One Goal, Many Approaches

Using the framework of targeted universalism to promote equity

November 1, 2022

Youth Matters: Linda W. Braun

More and more, library staffers across the US are using an equity lens to evaluate and reimagine the programs and services they provide for and with their communities. Libraries have revamped everything from borrowing policies and building hours to job descriptions and outreach efforts to better meet the needs of marginalized groups.

Sometimes when patrons learn their library will take an equity approach to programs and services, they wonder, “What is going to happen to everything that I love about the library?” In anticipation of this question, equity consultant LaKesha Kimbrough suggested that the planning team for the California Library Association’s Building Equity-Based Summers (BEBS) initiative, of which I am a part, talk about targeted universalism.

A framework developed by the Haas Institute for a Fair and Inclusive Society at University of California, Berkeley, targeted universalism aims for better policy outcomes for marginalized groups. According to the institute, targeted universalism involves setting universal goals with everyone in mind but achieving them with processes tailored to how different groups are situated within structures, within cultures, and across geographies.

San Diego Public Library’s (SDPL) social equity policy reflects this framework. In 2019, SDPL decided that branches less likely to secure private donations should receive a higher allocation of city funds. This plan recognizes that less-endowed branches are often in neighborhoods that could benefit more from library services; it doesn’t mean other branches don’t receive adequate funding, just that a higher share of funds already comes from the community.

Targeted universalism aims for better policy outcomes for marginalized groups.

Targeted universalism doesn’t need to be implemented on a large scale to be effective. When we connect with the people we seek to serve, we learn what support they need, what their barriers are, and what meeting a goal would look like for them. “We are all working together to get to the same place,” Kimbrough says.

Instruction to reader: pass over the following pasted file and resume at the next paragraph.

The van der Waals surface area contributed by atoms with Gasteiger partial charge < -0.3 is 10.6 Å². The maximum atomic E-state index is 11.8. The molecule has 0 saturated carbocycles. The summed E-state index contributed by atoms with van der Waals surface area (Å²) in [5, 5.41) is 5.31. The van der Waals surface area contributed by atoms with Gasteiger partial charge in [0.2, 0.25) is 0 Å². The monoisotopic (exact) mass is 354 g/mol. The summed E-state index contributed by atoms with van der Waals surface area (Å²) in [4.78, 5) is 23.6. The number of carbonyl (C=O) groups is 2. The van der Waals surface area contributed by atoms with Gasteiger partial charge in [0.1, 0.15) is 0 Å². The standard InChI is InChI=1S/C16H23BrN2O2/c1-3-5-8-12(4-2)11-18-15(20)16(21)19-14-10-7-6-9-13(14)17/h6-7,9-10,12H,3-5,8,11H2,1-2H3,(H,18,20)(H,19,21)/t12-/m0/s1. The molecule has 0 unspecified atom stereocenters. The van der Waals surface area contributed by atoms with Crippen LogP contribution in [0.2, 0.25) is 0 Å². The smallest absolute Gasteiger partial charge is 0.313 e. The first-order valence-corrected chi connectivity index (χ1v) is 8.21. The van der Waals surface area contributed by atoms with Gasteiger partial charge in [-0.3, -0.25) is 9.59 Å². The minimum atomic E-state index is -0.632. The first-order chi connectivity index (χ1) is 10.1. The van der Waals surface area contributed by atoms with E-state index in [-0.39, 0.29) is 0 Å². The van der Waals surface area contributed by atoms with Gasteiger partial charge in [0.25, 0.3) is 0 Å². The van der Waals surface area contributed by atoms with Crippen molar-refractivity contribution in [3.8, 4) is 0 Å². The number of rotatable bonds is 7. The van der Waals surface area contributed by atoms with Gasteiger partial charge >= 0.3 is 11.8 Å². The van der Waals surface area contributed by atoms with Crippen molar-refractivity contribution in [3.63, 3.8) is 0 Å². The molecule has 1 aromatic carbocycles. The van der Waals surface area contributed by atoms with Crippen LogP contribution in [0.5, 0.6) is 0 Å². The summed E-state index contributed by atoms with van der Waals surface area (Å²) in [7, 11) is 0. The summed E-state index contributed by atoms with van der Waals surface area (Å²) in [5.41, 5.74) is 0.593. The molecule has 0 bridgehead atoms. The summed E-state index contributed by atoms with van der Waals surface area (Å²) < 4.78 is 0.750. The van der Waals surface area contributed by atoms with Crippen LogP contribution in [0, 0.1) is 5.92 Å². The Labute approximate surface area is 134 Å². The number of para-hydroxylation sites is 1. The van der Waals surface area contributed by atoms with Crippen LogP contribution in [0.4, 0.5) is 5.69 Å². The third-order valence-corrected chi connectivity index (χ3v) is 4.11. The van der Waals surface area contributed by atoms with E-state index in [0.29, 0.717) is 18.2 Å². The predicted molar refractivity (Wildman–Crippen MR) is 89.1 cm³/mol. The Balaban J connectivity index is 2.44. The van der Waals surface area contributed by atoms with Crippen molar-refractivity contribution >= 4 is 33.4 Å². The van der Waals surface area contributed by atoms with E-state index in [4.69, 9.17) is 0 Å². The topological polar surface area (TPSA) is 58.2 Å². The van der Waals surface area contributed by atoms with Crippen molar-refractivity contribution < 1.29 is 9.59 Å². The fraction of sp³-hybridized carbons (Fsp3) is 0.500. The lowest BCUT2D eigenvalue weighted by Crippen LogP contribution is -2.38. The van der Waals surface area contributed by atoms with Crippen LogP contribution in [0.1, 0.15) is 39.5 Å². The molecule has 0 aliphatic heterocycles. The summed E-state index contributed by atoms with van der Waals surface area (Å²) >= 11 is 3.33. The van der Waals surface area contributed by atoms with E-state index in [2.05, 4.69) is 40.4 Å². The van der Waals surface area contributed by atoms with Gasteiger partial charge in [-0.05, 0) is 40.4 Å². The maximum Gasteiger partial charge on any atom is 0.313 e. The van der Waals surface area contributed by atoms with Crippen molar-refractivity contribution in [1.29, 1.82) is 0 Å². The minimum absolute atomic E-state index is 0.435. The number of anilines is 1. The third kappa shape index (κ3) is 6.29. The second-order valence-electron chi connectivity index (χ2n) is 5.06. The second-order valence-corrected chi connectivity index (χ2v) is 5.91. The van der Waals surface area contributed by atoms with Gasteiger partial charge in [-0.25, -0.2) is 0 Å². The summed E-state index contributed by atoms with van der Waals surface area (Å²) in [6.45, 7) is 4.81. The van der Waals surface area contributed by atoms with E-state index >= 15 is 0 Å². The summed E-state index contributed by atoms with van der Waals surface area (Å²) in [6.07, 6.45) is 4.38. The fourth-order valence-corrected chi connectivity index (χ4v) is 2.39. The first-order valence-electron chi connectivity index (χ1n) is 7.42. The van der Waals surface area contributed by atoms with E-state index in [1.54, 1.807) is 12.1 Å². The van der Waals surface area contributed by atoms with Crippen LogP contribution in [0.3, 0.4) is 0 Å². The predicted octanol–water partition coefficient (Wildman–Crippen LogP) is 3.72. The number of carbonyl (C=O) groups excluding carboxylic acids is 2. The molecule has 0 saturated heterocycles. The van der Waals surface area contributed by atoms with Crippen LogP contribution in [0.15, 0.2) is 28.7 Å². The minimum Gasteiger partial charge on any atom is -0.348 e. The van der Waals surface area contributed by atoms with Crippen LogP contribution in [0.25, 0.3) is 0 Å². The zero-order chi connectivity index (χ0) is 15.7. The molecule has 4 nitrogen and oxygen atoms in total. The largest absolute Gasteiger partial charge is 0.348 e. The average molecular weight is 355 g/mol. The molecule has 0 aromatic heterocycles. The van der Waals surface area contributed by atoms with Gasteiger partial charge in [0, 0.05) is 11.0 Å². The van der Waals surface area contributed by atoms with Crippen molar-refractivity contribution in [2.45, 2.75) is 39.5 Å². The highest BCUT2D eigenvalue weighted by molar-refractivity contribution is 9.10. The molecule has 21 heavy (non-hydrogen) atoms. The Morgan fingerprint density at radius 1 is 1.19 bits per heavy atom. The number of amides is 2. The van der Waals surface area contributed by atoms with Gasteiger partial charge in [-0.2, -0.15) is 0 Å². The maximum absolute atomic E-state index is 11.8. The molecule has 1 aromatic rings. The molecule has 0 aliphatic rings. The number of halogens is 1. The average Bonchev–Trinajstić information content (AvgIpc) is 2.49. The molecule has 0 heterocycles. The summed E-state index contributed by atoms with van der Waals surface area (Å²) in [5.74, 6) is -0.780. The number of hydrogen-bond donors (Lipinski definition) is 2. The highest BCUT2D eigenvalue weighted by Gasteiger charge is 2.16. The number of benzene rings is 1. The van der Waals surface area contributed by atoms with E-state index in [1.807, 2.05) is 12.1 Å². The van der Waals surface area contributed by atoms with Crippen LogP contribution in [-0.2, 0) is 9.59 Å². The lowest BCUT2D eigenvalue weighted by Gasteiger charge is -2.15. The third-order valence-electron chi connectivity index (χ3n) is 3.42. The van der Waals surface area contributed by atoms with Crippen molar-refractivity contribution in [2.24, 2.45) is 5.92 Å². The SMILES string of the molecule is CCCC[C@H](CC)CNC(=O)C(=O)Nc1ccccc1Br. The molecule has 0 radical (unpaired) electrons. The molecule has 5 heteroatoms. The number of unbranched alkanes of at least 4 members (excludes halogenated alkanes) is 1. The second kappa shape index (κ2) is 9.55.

What does using targeted universalism look like when working toward mutual goals in youth services? The BEBS project, which is supported by the Institute of Museum and Library Services and administered by the California State Library, provides some insights:

Identify stakeholders. We determined that staffers must look beyond traditional programming partners, such as schools and parks and recreation departments, and consider minority-owned businesses, faith-based organizations, and community-led organizations. Equity goals cannot be accomplished without partnering with stakeholders who live in and work with marginalized communities.

Learn with and from your communities. What are the strengths of and challenges faced by the groups we would like to serve more effectively? For instance, our project researched what summers are like for marginalized families and where they spend their time during those months. Look at people and groups as unique individuals and communities by disaggregating the data you collect.

Consider barriers to targeted strategies. Determine the systemic and structural challenges your staffers and stakeholders may face, and anticipate how to move beyond them. In our project, staffers tried to resolve roadblocks that had prevented partnerships with minority-owned businesses by bringing their observations to library leaders and community members.

Develop varied approaches. Acknowledge that to achieve your goal, you may end up designing and implementing different services for multiple and diverse populations. One participating staffer reimagined summer program registration to allow those in communities that don’t often participate in these programs an early registration period and different ways to sign up.

When library staffers adopt a targeted approach, users will come to realize that there is not a loss in services and that equity-based adjustments do not result in any one group receiving less. Instead, they will see that everyone gets what they need in a way that best suits the individual or community.


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